British : Bengal - Part I

Exact Match
  Indus Valley
  Mauryan Era
  Post Mauryan
  Kushana Era
  Golden Age
  Post Gupta

  Arab Invasion
  South India
  Prithviraj Era
  Delhi Sultunate
  Mughal Period
  Maratha Era
  British Period

  Subhash & INA

East India Company | French | Plassey | Anglo-French | Dupleix | Bengal | Buxar | Warren Hastings | South | Permanent Settlement | Tipu | 18th Century | Anarchy | Anglo-Maratha | Revolts | Sanyasi Vidroh | Others Revolts
Bengal was still ruled by Mughal viceroys or subedars, now named Nawabs (na'ib means deputy). While the empire at Delhi was very weak, the system went on in Bihar and Bengal and an annual monetary tribute was regularly despatched. Since 1740 the ruler of Bengal had been the virtually self-appointed Alivardi Khan. He regarded the European merchants with a mixture of suspicion and wariness, and maintained a running controversy with them over dues, privileges, and the interpretation of Mughal farmans. But though he seemed outwardly strong his position had elements of weakness. He headed a Muslim aristocracy in a Hindu countryside. He lacked the recruits from up-country necessary to maintain an army in an unwarlike area. He was increasingly dependent on Hindu bankers and entrepreneurs for his administration. The aristocracy itself was divided, lacking in morale and fresh recruits.

Alivardi died in April 1756 and was succeeded by his grandson Siraj-ud-daula, a twenty year old youth. He was irresolute and obstinate; he was beset by crises from the moment of his accession. He found himself as the ruler of a independent state, because the Delhi government had been ruined by Afghans and Marathas.

Two relatives opposed his accession and Hindu notables were becoming increasingly restless under a Muslim minority government. Further, the English and French companies were palpably preparing for a renewal of hostilities between themselves. The English Company, for its part, had a considerable stake in Bengal by this time. So when the seven years war was approaching Europe both sides began fortification of their resources. The French desisted from this on Alivardi Khan's insistence, but the English continued. This arose Nawab's suspicion which resulted in Nawab marching into Fort Williams (Calcutta) along with his troops. As luck had it British troops had just arrived in Madras to take on de Bussy's French army. So British troops lead by Robert Clive proceeded towards Calcutta, it was retaken in January 1757 and the Nawab brought to peace and an alliance in February.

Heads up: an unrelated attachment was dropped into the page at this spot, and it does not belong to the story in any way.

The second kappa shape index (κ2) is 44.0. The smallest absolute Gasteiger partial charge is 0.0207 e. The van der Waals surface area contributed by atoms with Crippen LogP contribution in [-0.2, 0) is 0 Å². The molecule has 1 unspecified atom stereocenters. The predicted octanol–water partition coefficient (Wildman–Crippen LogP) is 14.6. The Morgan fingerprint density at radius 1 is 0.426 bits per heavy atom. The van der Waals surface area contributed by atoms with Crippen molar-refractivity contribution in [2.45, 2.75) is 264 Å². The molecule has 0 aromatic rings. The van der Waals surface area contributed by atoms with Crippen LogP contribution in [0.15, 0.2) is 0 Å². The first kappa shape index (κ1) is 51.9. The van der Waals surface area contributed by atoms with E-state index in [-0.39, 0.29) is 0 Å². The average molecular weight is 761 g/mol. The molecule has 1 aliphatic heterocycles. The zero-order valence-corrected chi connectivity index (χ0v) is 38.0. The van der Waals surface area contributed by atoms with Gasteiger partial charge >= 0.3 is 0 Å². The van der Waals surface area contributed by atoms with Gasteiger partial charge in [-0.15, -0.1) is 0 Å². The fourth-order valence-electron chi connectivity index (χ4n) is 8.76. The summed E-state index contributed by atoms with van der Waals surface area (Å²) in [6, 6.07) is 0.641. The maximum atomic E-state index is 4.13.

next page >>

Copyright ©2000 All rights reserved.
By using this service, you accept that you won't copy or use the data given in this website for any commercial purpose.
The material on is for informational & educational purpose only.
This site is best viewed at 800 X 600 picture resolution.